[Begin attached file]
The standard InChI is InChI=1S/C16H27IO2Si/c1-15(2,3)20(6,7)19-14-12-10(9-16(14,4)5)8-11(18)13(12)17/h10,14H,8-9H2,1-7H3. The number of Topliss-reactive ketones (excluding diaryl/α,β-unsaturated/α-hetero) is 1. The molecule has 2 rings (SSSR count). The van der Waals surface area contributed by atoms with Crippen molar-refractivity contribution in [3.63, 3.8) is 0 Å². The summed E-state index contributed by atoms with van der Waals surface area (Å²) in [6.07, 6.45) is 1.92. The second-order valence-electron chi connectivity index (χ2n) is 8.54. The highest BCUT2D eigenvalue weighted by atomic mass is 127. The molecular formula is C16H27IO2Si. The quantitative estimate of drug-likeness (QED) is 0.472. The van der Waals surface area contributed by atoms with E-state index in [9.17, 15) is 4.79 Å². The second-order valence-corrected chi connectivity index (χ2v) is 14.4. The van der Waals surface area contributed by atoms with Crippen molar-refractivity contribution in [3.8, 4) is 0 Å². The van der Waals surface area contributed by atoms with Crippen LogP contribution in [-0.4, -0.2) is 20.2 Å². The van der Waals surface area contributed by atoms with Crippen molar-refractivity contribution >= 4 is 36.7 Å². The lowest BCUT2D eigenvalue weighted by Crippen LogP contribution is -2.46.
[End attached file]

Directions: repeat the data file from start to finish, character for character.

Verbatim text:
The standard InChI is InChI=1S/C16H27IO2Si/c1-15(2,3)20(6,7)19-14-12-10(9-16(14,4)5)8-11(18)13(12)17/h10,14H,8-9H2,1-7H3. The number of Topliss-reactive ketones (excluding diaryl/α,β-unsaturated/α-hetero) is 1. The molecule has 2 rings (SSSR count). The van der Waals surface area contributed by atoms with Crippen molar-refractivity contribution in [3.63, 3.8) is 0 Å². The summed E-state index contributed by atoms with van der Waals surface area (Å²) in [6.07, 6.45) is 1.92. The second-order valence-electron chi connectivity index (χ2n) is 8.54. The highest BCUT2D eigenvalue weighted by atomic mass is 127. The molecular formula is C16H27IO2Si. The quantitative estimate of drug-likeness (QED) is 0.472. The van der Waals surface area contributed by atoms with E-state index in [9.17, 15) is 4.79 Å². The second-order valence-corrected chi connectivity index (χ2v) is 14.4. The van der Waals surface area contributed by atoms with Crippen molar-refractivity contribution in [3.8, 4) is 0 Å². The van der Waals surface area contributed by atoms with Crippen LogP contribution in [-0.4, -0.2) is 20.2 Å². The van der Waals surface area contributed by atoms with Crippen molar-refractivity contribution >= 4 is 36.7 Å². The lowest BCUT2D eigenvalue weighted by Crippen LogP contribution is -2.46.